Your intellectual property (also referred to as ‘IP’) will play an essential role in your business’s success. Most startups have a large portion of their value embedded in their IP – the new ideas, the new inventions and the new ways of doing things. Simply creating IP does not actually mean that you own the rights of ownership to it – unless it is copyright or circuit layouts. It may sound a little odd, but to hold the rights to your ideas or new inventions, then you must register your IP as a way of proving ownership.
IP comes in different type and forms:
- Patents – are used for new or improved products or processes. A patent is a right granted for any device, substance, process or method which is new, inventive and useful. Sadly, you cannot patent mathematical models, artistic creations, schemes, plans, or other purely mental processes. Patents are legally enforceable and give effective protection if you have invented new technology that will lead to a product, process or composition with considerable long-term commercial gain.
- Trade marks – can be a letter, phrase, word, business name, logo, slogan, number, sound, smell, picture, shape, an aspect of packaging or a combination of these. A trade mark distinguishes goods and services of one trader from those of another. Although trade mark registration is not compulsory, it is highly recommended. Registering a trademark ensures you have exclusive use of your trade mark within Australia. If you fail to protect a trade mark, it can leave you open to trade mark theft from other companies. Just remember, in some circumstances registering your trademark won’t actually secure your business trading name as this is a separate registration.
- Designs – are the shape or appearance of a manufactured good. A design is the overall appearance of a product. The visual characteristics that form the design include the shape, pattern, configuration and ornamentation which, when applied to the product, give it a unique appearance. A design registration gives you protection for the visual appearance of the product. It does not protect the feel of the product, how it works, or what the product is made from.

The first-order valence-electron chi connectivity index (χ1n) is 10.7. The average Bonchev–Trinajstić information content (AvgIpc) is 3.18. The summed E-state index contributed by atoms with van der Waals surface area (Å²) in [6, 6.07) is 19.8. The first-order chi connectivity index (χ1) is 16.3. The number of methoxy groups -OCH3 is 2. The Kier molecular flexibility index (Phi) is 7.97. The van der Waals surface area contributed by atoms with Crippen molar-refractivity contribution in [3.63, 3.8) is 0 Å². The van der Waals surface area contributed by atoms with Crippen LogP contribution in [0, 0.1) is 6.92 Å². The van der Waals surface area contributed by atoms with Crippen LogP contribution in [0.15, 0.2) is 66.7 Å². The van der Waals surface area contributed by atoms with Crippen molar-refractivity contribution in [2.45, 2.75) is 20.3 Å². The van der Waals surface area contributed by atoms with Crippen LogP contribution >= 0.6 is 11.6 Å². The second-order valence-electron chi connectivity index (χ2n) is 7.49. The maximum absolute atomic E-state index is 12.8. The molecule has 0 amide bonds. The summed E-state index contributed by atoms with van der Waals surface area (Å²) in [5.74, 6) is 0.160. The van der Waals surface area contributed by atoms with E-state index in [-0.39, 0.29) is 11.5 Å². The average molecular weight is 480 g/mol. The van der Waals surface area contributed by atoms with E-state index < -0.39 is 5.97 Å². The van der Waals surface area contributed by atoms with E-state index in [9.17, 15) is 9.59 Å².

- Copyright – are for original material in specific categories. Copyright protects the original expression of ideas, not the ideas themselves. It is free and automatically safeguards your original works of art and literature, films, music, sound recording, computer programs and broadcasts from copying and certain other uses. Copyright is automatic and therefore, does not need to be registered in Australia.
- Confidentiality/Trade Secrets – a trade secret is a type of IP and also a strategy for protecting your IP. It can be an effective safeguard for some technologies, confidential information, know-how and other forms of IP. A confidentiality agreement prevents employees or other contractors (designers, software developers) from revealing a business secret or proprietary knowledge during and after their employment or contract with your business. Make sure you supplement your trade secret with signed confidentiality agreements with every person who knows a business secret. If an agreement is breached, you will have evidence of what was agreed to and will be able to seek compensation.
- Circuit Layouts – are the plans or designs of electronic components of three-dimensional (3D) configuration of electronic circuits, including an integrated circuit, computer chips, or semiconductors used in personal computers and computer-reliant equipment. Circuit layout rights commence automatically.
- Plant Breeder’s Rights (PBR) – are similar to patents but involve only eligible new or recently exploited plant varieties. Registered PBRs offer the holder exclusive commercial rights to a registered variety (for example a plant, vine or tree). The holder has the legal right to exclude others from certain commercial activities related to the plant variety for a set period. The new plant variety must be distinct from other varieties, as well as being uniform and stable. All plant species except fungi, algae and bacteria are eligible for protection. PBRs do not apply automatically upon creation.
You may be wondering what the benefits are of protecting your IP, other than the protection itself. Well, your IP may:
- generate profit through the sale or licensing of products and services
- attract keen investors
- increase the value of your startup business, and
- block other players in your industry from commercialising competing products and services.
Ultimately, you should consider developing an IP strategy with your professional advisors to analyse and plan how your business can generate profit from your innovations.
At Bolter, our team has extensive experience in the commercialisation and licencing of IP and are more than happy to have a discussion how we can protect and help you capitalise on your IP. Be assured, there is an obligation of confidentiality that automatically exists between lawyers and their clients, so your secrets are safe with us.
See our other article here for Tips on protecting your IP.